Like 3
  30. John

    4,860 hours. I think Michelangelo spent less time on the Sistines chapel.

    Like 5
  31. john douglas muldoon

    Question- As I remember, this motor was discontinued because the Nova’s were beating the Corvette’s with it. Any truth to the rumor?

    Like 0
    • jerry z

      ’67 Nova was lighter than the Corvette.

      Like 1
  32. Dan

    Nice car, but I agree with the reality comment of over 200 k for an old car. Being an age of having first hand experience of driving these and many cars of equal or greater horsepower, it is absolutely foolish to tie up a quarter million in a car that drives worst than a newer pickup.
    Reality check please.

    Like 1
  33. Reid Hall

    Hmmmm, l didn’t realize these,were ultra rare, so most likely they are little rare, although you guys, should look, more closely 😉, at the intake manifold, it 😉has the oil,filler/tube,in the front 😉, so,either the intake manifold, is new,new old stock, and or early, possibly original,and if,were painted over aluminum in,chevy orange 😉, l think you might be able to see that.White stripes in seats 😉don’t look original to me, although value covers should be,chrome, these are newer, originals say 327 in the center of what looks like an old Exxon medallion, and hubcaps are 66-67 Chevelle SS, Nova SS had different hubcaps, although these upgrades are a nice touch, the money is outrageous 😉.

    Like 1
  34. Buddy

    I recall seeing an article in Hemmings Muscle Machine several years ago about a young fellow who bought one of these and took it straight from the dealership to the drag strip, with the window sticker still in it. He then proceeded to roll it at the track and was killed. Anyone else ever heard that tale?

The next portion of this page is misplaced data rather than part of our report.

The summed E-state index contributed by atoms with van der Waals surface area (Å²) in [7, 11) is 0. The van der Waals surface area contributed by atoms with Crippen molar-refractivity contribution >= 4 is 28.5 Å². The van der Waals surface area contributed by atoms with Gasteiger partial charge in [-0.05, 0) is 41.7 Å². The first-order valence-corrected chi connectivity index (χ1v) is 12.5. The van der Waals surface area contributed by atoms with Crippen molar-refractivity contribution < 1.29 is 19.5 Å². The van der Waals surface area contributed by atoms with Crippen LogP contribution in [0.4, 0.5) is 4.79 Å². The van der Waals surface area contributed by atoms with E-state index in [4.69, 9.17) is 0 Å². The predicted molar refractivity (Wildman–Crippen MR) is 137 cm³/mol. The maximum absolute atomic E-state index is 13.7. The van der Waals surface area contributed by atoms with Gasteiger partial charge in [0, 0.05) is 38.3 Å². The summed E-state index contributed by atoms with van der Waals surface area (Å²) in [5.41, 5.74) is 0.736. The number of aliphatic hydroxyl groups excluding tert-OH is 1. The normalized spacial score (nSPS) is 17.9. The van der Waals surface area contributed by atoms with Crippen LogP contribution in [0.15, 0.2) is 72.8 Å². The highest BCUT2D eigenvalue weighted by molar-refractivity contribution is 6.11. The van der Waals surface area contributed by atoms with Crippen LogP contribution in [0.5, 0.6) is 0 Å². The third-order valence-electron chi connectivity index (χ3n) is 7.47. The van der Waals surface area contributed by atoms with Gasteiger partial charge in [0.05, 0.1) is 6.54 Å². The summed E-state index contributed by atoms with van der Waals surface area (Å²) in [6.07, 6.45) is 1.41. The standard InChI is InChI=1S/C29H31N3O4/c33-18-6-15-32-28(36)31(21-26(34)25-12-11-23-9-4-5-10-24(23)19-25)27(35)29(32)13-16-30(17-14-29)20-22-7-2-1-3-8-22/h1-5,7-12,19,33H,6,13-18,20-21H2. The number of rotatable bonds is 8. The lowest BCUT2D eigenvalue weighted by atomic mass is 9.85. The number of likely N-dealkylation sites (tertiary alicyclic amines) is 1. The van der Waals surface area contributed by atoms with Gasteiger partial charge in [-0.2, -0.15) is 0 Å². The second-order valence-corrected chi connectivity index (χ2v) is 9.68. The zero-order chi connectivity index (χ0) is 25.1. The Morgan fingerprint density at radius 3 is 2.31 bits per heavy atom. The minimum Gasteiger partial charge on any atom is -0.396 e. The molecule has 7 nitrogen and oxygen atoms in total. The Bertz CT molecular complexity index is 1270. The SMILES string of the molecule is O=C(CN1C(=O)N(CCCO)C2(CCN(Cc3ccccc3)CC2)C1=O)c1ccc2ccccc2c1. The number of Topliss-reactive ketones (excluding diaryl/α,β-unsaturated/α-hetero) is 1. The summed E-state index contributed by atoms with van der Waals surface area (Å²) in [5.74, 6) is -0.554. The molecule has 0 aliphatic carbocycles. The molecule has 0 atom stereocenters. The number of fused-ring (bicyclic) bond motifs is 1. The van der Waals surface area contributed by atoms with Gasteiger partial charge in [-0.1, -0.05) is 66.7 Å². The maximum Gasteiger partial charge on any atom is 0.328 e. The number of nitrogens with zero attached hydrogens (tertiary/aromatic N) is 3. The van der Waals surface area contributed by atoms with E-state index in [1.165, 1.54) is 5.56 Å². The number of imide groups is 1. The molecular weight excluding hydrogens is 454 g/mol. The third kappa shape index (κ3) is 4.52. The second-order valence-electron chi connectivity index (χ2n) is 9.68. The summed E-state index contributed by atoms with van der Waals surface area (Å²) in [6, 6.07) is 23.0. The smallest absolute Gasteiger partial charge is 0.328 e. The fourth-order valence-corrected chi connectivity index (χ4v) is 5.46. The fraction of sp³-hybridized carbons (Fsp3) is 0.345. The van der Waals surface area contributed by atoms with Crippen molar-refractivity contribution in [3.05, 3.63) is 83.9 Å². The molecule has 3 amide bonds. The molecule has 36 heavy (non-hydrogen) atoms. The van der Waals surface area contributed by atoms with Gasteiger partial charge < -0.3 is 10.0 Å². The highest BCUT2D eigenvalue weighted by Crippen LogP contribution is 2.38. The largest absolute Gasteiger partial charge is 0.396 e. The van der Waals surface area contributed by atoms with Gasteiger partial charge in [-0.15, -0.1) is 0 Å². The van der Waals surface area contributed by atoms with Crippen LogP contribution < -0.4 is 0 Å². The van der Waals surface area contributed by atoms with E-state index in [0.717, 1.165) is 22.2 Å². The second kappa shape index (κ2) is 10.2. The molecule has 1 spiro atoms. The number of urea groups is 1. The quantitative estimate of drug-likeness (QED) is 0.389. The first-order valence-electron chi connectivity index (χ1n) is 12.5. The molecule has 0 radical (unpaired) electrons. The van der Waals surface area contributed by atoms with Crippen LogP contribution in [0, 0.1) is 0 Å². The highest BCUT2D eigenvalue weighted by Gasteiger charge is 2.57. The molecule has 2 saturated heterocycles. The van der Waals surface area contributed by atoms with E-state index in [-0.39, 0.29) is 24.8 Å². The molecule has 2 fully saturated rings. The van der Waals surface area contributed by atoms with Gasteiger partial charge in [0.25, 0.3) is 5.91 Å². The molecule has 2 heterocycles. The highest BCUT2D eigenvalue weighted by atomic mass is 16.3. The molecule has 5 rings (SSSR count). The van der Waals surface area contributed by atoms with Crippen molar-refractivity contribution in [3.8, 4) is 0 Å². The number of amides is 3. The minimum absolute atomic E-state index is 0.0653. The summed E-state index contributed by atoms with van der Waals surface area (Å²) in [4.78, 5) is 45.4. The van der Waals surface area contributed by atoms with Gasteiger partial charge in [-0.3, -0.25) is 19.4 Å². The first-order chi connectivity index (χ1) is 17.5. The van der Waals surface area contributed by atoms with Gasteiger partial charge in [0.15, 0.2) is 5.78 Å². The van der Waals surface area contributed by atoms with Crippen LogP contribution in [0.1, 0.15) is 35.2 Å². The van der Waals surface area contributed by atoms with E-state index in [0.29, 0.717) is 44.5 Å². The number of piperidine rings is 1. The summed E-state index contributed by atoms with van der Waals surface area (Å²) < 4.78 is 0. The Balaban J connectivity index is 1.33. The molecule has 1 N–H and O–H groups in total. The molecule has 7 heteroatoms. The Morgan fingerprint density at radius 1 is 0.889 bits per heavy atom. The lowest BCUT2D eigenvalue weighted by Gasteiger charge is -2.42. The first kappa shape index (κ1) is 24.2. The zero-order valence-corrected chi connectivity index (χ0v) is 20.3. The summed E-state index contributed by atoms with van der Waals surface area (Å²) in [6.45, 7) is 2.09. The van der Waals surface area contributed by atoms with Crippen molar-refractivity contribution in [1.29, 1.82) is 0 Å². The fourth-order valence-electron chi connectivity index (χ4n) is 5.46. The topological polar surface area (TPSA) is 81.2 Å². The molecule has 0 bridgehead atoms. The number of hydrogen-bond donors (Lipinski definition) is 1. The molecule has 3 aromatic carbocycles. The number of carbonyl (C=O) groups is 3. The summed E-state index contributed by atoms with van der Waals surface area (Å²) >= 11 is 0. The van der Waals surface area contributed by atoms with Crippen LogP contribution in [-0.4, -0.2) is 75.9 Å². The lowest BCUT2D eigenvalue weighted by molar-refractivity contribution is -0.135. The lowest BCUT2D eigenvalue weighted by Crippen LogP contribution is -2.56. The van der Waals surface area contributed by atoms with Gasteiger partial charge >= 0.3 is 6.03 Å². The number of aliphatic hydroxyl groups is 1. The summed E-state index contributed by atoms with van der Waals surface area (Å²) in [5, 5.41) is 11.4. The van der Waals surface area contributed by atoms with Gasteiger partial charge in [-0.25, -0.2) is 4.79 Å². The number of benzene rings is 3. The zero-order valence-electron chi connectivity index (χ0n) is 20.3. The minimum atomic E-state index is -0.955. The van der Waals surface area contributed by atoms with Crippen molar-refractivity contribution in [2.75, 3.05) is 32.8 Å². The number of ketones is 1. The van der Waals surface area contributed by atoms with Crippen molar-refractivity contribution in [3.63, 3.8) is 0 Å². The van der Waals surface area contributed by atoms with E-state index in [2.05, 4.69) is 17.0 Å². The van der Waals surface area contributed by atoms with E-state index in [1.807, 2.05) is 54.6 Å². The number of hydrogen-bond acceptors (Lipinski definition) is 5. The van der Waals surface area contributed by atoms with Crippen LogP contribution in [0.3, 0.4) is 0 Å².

Like 0
  35. Ron Jordan

    I am sure this is way better than new. I bought a 66 new and the build quality was terrible. Nothing fit, the paint had many flaws but damn it was fast. Also dangerous. As I recall it came with 670×14 tires, drum brakes that were completely inadequate. If you could hold it in a straight line it was all good. Just don’t try to turn it or stop it. Also, I had the gas filler filled in and moved to the inner fender well in the trunk. Bad idea.

    Like 0
  36. Paul Murphy

    Perhaps it’s the angle at which the photo was taken, but the gaps at the trunk lid are not equal……for a 1/4 mil mmmm.

    Like 1
  37. Dave Kreitzer

    Am I out if touch or do you think 225.000 is a lot of money for this car? Asking for a Friend

    Like 1
  38. Ozy John

    WOW! A ‘67 Nova is my absolute (American muscle) dream car. But at that price? I’m pretty sure I could get something more to my liking, and my wallet elsewhere, even if I had it built.
    Thanks, but no thanks. ✌🏻

    Like 0
  39. V12MECH

    The real deal, the guy that did the work bought the car 20 yrs. ago as a basket,took 10yrs. to do. He owns a nova parts operation in kentucky, I have had nothing but a great experience dealing with them. Must have sold it to the guy in Oregon

    Like 1
  40. Paul Murphy

    A really nice car, but these cars were too powerful for the suspension design, they did not handle well, more ,,,,
    a death trap than a muscle car

    Like 0